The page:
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First Nations Status Registration

Programs that provide access to the official documentation which contains the names of individuals who belong to one of the recognized groups of First Nations peoples. Also included are programs that help First Nations individuals obtain and complete the "Application for Registration of an Adult under the Indian Act" that is required to confirm aboriginal status. Registration is generally through Aboriginal Affairs and Northern Development Canada (AANDC), although depending on the settlement situation, it might be obtained through formal Band membership. A Status Card can be obtained without being a registered Band member. Note that although the rights of Métis peoples are recognized under the Constitution Act of 1982, the Government of Canada neither maintains nor prepares lists of Métis individuals or claimants. Métis individuals need to contact their local or provincial/territorial Métis organization to confirm their status. The rights and benefits of Status for First Nations, Inuit and Métis individuals are dependent on differing provincial/territorial social legislation and any distinct Treaty/Settlement situation.

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Indigenous Courts

A division of the Provincial Court, operating in some jurisdictions under a variety of titles, that provides special considerations for indigenous defendants with evidence procedures and sentencing alternatives in keeping with Aboriginal concepts of justice. Examples of such courts are the Spirit of the People/Gladue Court in Toronto, the Saskatchewan Cree Court and the Tsuu T'ina Nation Peacemaking Court in Alberta.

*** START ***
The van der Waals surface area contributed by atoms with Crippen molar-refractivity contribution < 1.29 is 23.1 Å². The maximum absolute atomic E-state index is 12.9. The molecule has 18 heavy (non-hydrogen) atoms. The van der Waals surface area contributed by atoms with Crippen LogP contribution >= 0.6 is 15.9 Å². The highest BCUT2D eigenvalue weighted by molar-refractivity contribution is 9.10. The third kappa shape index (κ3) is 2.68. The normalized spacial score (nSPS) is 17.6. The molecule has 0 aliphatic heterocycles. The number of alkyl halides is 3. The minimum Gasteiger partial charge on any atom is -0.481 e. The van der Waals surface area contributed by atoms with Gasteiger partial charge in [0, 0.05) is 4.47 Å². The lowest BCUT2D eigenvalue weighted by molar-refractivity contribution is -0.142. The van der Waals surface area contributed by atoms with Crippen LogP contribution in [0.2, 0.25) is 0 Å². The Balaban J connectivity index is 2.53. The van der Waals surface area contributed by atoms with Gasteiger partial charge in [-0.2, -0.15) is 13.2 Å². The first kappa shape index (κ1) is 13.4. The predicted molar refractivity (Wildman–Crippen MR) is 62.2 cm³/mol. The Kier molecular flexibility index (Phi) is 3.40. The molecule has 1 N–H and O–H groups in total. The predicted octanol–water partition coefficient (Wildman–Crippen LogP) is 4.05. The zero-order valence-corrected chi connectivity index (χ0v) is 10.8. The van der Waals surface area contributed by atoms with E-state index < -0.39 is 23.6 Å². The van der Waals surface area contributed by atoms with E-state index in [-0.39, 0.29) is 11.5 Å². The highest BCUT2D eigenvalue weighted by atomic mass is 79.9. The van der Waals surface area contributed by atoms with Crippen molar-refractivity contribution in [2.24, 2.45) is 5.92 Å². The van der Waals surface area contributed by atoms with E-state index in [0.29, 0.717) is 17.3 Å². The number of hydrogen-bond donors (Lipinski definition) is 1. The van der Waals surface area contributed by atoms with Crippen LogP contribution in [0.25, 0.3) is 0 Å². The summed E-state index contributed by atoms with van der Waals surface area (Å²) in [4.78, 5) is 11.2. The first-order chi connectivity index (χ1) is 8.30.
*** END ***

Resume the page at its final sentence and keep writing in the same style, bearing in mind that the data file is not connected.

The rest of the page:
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Indigenous Law

Programs that provide assistance for people who have legal issues that relate to federal and provincial legislation that outlines the statutory obligations of government for indigenous peoples including First Nations, Inuit and Métis people of Canada. Specific issues may include treaty rights including land and property compensation claims; claims to renewable and non-renewable natural resources; hunting, fishing and trapping rights; self-government; the fiduciary relationship between governments and indigenous peoples; government relations; economic development; taxation; and a variety of public policy issues such as education and health.

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The above terms and definitions are part of the Taxonomy of Human Services, used here by permission of INFO LINE of Los Angeles.

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